Programming Environment. We use a customized version of IntelliJ, that provides a complete Java programming environment. Install it on your computer by following the instructions for your operating system: Mac OS X, Windows, or Linux. If you are experiencing any issues with IntelliJ, please go to the Undergraduate Lab TAs in Lewis.
Ed Discussion. Ed Discussion is where will make course announcements. (Access Ed via Canvas.) Please make sure you monitor Ed! It is also an online forum where you can ask and answer short questions. We strongly encourage students to answer posted questions! Answering your peers' questions is not only a terrific way to help the COS 126 community, but also a great way to learn the course material.
Ed Lessons. Ed Lessons hosts the precept exercises. (Access Ed via Canvas.)
TigerFile. TigerFile is our web portal for submitting programming assignments and programming exams.
Booksite. The booksite is a resource that accompanies the textbook for use while online (for example, while programming); it contains the code from the book and solutions to selected exercises. The textbook is for your use when initially learning new material or reinforcing your understanding of that material (for example, when reviewing for an exam).
codePost. You can check your assignment and programming exam feedback and grades on codePost.
GradeScope. Results of written exams, along with feedback, will be given on GradeScope.
Java Visualizer. Visualize your code with the JavaVisualizer.
COS 126 is a challenging course. If you are falling behind, be proactive. Contact your preceptor as soon as possible and schedule a meeting with them. In the meeting, review the material and make a plan for success in this course. If you don’t feel comfortable talking to your preceptor, contact the course instructors as soon as possible to arrange to get some help. We will be happy to meet with you. Please make use of the following resources:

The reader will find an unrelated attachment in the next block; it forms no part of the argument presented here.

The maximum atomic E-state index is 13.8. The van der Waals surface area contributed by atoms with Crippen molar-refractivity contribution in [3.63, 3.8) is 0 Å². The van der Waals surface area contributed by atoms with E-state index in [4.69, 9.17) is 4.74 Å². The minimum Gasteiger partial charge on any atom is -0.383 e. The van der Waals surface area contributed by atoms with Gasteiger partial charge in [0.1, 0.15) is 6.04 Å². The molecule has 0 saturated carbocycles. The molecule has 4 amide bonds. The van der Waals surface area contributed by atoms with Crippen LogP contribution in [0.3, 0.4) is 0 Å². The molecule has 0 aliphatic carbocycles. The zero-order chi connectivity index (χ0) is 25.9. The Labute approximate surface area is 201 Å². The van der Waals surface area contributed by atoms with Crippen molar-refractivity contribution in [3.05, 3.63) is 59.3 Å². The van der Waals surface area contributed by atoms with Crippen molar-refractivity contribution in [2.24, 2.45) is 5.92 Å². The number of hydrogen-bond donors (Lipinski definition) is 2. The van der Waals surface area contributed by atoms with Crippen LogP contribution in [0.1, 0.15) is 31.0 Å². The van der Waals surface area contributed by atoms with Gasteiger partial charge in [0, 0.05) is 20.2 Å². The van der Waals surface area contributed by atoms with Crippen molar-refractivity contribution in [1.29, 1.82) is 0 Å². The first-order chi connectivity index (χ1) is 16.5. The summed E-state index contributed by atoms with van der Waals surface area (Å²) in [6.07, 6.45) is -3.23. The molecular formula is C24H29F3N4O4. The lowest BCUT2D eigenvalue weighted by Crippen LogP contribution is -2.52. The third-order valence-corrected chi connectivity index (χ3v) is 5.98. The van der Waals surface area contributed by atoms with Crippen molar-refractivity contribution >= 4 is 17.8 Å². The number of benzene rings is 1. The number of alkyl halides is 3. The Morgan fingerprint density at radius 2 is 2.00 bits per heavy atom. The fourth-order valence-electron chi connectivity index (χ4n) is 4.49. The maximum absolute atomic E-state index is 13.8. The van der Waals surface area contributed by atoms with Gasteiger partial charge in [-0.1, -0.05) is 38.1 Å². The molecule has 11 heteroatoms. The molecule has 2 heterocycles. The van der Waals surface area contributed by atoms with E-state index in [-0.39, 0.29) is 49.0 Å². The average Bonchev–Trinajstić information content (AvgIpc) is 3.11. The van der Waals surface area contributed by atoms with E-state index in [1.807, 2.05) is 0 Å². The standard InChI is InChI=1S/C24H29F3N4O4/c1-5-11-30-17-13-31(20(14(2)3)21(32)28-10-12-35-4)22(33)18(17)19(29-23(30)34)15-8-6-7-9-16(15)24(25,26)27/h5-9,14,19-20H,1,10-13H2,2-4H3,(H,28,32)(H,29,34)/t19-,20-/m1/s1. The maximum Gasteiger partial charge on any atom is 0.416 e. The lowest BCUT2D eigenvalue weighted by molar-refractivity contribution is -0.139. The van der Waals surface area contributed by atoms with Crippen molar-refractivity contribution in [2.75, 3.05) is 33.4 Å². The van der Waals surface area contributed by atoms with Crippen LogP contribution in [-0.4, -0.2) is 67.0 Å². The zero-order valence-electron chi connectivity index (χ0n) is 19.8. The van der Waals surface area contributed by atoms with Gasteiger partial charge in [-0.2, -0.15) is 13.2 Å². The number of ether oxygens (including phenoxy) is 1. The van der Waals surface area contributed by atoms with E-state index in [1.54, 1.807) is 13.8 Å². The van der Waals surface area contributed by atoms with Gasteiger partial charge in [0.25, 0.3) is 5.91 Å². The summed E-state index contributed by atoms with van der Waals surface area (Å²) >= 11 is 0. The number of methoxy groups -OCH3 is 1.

Ed Discussion. The best way to ask a short question about the course materials is via Ed Discussion, an online forum in which student ask and answer questions. Please do not email your preceptor with such questions; use Ed Discussion. The course staff monitors this forum regularly.
Preceptor Office Hours. For more substantial questions about the course materials, you should attend preceptor office hours. You’re welcome to attend any preceptor office hours. Some office hours are in person and some are on Zoom. Please check the calendar. Office hours can be used for help on assignments, for questions about course topics, or even general advice on computer science. We expect, however, that you have watched the appropriate lecture and attempted the corresponding precept exercises before going to office hours.
Your Preceptor. Your preceptor is generally your first point of contact. You can also schedule a one-on-one meeting if necessary.
Lab TAs. Undergraduate Lab TAs are available to help you debug your code, provided you have first made a reasonable effort to identify the bug and isolate the problem. This means you should have watched the appropriate lecture and attempted the corresponding precept exercises before going to Lab TAs.
McGraw. McGraw is helping students to create their own, student-led, study groups (as well as many other amazing resources). Information acan be found here for up to date information. McGraw also offers many additional resources!
Peer Tutors. If you feel you need a peer tutor, please contact your preceptor and/or your residential college Director of Studies / Dean.
Sometimes laptops break. We strongly encourage you to back up all course materials. OIT can often help you address a laptop issue. In additon, for students who may not have a computer or for students whose computers fail during the semester:
- McGraw Center’s Digital Learning Lab (DLL), located on the 100 level of Lewis Science Library. Information and hours can be found here.